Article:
Hi, there! In this highly visual world of ours, we are beginning to rely more and more on our eyes. Experts tell us that the eyes are the most important and powerful sense organs to impact our brain. But time and again our eyes may not be witnessing reality and to know and understand fully, we need to use other sense organs as well.
To match our two eyes, we have two ears. We hear quite a lot in a given day but we need to listen attentively to make sense of things around us. We live in a busy, hurried world with no time to listen fully to the voices around us even if we have the inclination to do so. But do you have any idea of how this is harming us?
When we are not listening to somebody, what does it signify? That the message is of no importance to you and by extension the person speaking to you is of no account. This inherent rejection in our non- attention to a person’s voice can not only lead to misunderstanding and the breaking of a relationship but can also bring about inferiority and depression in the recipient of such treatment. It is no wonder that mental health problems are on the rise due to the lack of a listening ear most of the time.
Listening is not just hearing. It is necessary for understanding and thus helps you to respond adequately and communicate better. So why don’t we listen? Because we are distracted by something else, especially our phones or we are focusing on our own selves and are reluctant to concentrate on what is being said. Concentration is a key problem where multi-tasking is the rule and not the exception. But psychologists the world over are coming to the conclusion that in the long run multi-tasking is not beneficial and is even more time consuming. Listening attentively to someone or something can enhance your concentration levels and of course practice makes perfect!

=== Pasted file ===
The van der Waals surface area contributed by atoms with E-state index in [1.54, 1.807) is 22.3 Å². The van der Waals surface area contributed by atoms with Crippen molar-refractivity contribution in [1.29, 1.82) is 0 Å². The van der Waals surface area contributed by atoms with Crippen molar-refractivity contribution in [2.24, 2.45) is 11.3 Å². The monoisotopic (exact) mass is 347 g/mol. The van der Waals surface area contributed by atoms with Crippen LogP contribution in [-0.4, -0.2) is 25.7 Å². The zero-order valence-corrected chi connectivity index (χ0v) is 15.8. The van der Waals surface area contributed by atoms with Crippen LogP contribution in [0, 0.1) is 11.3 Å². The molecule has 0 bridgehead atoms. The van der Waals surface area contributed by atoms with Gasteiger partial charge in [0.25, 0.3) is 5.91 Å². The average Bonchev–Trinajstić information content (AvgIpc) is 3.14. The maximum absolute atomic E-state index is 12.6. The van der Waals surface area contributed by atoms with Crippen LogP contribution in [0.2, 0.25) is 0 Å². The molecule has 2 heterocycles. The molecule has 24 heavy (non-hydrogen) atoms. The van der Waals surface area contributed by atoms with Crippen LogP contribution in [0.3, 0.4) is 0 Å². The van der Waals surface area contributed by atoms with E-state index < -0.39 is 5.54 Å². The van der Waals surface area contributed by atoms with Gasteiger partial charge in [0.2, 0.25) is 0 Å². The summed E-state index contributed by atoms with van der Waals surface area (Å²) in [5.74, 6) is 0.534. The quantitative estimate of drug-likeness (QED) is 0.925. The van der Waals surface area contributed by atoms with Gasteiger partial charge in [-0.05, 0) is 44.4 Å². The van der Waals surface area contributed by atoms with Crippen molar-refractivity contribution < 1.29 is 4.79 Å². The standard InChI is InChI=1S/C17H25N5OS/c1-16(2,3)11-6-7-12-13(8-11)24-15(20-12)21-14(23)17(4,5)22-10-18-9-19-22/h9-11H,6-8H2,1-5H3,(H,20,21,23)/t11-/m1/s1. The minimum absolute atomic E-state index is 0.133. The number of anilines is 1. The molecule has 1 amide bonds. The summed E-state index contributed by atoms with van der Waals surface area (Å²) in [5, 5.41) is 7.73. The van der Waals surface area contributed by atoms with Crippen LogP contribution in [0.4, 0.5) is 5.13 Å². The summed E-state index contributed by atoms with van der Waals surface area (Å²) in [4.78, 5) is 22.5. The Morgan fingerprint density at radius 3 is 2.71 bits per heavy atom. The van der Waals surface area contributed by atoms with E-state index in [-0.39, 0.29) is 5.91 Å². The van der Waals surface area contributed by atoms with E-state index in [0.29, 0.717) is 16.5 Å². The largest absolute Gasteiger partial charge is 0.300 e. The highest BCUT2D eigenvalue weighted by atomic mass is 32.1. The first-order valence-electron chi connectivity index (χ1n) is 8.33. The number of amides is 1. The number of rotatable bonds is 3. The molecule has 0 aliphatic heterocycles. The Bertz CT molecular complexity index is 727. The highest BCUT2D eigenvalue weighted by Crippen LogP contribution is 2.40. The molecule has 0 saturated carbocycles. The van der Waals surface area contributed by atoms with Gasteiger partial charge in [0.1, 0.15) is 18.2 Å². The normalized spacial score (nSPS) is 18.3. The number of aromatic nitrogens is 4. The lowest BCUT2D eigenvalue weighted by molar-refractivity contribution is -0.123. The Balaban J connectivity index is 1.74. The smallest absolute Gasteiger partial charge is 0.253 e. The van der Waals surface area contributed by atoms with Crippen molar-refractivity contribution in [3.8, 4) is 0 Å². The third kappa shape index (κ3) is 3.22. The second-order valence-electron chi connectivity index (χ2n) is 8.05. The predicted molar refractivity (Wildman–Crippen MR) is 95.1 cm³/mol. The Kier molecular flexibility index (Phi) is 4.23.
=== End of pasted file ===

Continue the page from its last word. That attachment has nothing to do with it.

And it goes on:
Dr. Rachel Naomi Remen holds that “the most basic and powerful way to connect to another person is to listen. Just listen. Perhaps the most important thing we ever give each other is our attention.” This makes listening a key ingredient of our social interactions and man being a social being, it contributes to the overall well- being of life.
Based on the research of: Adler, R., Rosenfeld, L. and Proctor, R. (2001)
Interplay: the process of interpersonal communicating (8th edn), Fort Worth, TX: Harcourt.
Much time is spent on communicating and the greater part of communication is listening. Since we spend such a long time on this, listening has emerged as a key skill for learners of all ages. As we listen to each other, let us also focus on the non- verbal cues of the speaker to increase and aid complete understanding. The body language of the speaker enables us to make complete sense of the message being conveyed. The tone and pitch of the voice can help you to read in between the lines.
There is no relation between your cognitive abilities, intelligence and listening skill but it is certainly related to one’s emotional intelligence. An ability to understand another person and build healthy relationships is directly proportionate to your ability to listen. Reading is a parallel skill that interacts with your listening skills since while reading you are dealing with the written word but while listening, we are dealing with the spoken word. We can expect a good reader to be a good listener too. In both cases, the mind is actively involved in trying to absorb and process the information presented.
Selective listening and making assumptions as well as trying to formulate a response as the speaker is speaking bars effective listening and should be avoided. Let us listen twice as much as we talk. After all God in His wisdom has provided us with two ears and only one mouth! Avoid misunderstandings by listening well and keep an open mind to receive new ideas and move forward with the changing world around you.
Listening is something you do for yourself and others. It benefits everyone.